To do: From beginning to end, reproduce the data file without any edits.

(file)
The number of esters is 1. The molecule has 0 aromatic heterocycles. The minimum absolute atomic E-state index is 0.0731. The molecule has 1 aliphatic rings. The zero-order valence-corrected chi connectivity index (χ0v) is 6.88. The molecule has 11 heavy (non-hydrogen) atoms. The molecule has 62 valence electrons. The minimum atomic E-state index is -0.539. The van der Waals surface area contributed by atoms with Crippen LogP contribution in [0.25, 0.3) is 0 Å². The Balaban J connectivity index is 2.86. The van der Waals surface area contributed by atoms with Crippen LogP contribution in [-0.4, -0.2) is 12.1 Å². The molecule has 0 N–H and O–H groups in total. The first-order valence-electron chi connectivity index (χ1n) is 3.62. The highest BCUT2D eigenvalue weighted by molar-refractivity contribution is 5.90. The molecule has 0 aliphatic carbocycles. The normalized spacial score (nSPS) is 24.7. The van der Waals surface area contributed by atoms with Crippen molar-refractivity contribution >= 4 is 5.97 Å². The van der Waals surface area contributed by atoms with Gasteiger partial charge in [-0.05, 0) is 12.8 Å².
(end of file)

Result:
The number of esters is 1. The molecule has 0 aromatic heterocycles. The minimum absolute atomic E-state index is 0.0731. The molecule has 1 aliphatic rings. The zero-order valence-corrected chi connectivity index (χ0v) is 6.88. The molecule has 11 heavy (non-hydrogen) atoms. The molecule has 62 valence electrons. The minimum atomic E-state index is -0.539. The van der Waals surface area contributed by atoms with Crippen LogP contribution in [0.25, 0.3) is 0 Å². The Balaban J connectivity index is 2.86. The van der Waals surface area contributed by atoms with Crippen LogP contribution in [-0.4, -0.2) is 12.1 Å². The molecule has 0 N–H and O–H groups in total. The first-order valence-electron chi connectivity index (χ1n) is 3.62. The highest BCUT2D eigenvalue weighted by molar-refractivity contribution is 5.90. The molecule has 0 aliphatic carbocycles. The normalized spacial score (nSPS) is 24.7. The van der Waals surface area contributed by atoms with Crippen molar-refractivity contribution >= 4 is 5.97 Å². The van der Waals surface area contributed by atoms with Gasteiger partial charge in [-0.05, 0) is 12.8 Å².